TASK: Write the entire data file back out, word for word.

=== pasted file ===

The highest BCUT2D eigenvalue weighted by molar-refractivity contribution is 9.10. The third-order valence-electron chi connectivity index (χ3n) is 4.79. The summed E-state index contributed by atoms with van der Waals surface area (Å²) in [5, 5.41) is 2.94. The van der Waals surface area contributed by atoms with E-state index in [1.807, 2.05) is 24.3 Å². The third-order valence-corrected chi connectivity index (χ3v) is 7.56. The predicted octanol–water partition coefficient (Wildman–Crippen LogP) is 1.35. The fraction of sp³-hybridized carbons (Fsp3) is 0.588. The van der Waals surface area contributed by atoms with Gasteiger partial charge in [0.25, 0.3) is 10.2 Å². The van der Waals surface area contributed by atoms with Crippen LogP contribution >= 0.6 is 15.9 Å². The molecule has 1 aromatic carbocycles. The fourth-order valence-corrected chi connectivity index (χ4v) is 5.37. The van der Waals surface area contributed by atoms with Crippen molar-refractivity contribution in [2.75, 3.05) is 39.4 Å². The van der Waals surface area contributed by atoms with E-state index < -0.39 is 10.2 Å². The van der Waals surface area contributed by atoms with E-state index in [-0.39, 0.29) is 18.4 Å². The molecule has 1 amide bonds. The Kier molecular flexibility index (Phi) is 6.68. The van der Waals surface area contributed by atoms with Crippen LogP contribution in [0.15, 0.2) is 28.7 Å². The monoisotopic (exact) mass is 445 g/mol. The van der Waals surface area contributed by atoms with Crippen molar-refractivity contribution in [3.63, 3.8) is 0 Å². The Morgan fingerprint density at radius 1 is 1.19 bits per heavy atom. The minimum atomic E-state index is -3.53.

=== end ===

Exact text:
The highest BCUT2D eigenvalue weighted by molar-refractivity contribution is 9.10. The third-order valence-electron chi connectivity index (χ3n) is 4.79. The summed E-state index contributed by atoms with van der Waals surface area (Å²) in [5, 5.41) is 2.94. The van der Waals surface area contributed by atoms with E-state index in [1.807, 2.05) is 24.3 Å². The third-order valence-corrected chi connectivity index (χ3v) is 7.56. The predicted octanol–water partition coefficient (Wildman–Crippen LogP) is 1.35. The fraction of sp³-hybridized carbons (Fsp3) is 0.588. The van der Waals surface area contributed by atoms with Gasteiger partial charge in [0.25, 0.3) is 10.2 Å². The van der Waals surface area contributed by atoms with Crippen LogP contribution >= 0.6 is 15.9 Å². The molecule has 1 aromatic carbocycles. The fourth-order valence-corrected chi connectivity index (χ4v) is 5.37. The van der Waals surface area contributed by atoms with Crippen molar-refractivity contribution in [2.75, 3.05) is 39.4 Å². The van der Waals surface area contributed by atoms with E-state index < -0.39 is 10.2 Å². The van der Waals surface area contributed by atoms with E-state index in [-0.39, 0.29) is 18.4 Å². The molecule has 1 amide bonds. The Kier molecular flexibility index (Phi) is 6.68. The van der Waals surface area contributed by atoms with Crippen LogP contribution in [0.15, 0.2) is 28.7 Å². The monoisotopic (exact) mass is 445 g/mol. The van der Waals surface area contributed by atoms with Crippen molar-refractivity contribution in [3.63, 3.8) is 0 Å². The Morgan fingerprint density at radius 1 is 1.19 bits per heavy atom. The minimum atomic E-state index is -3.53.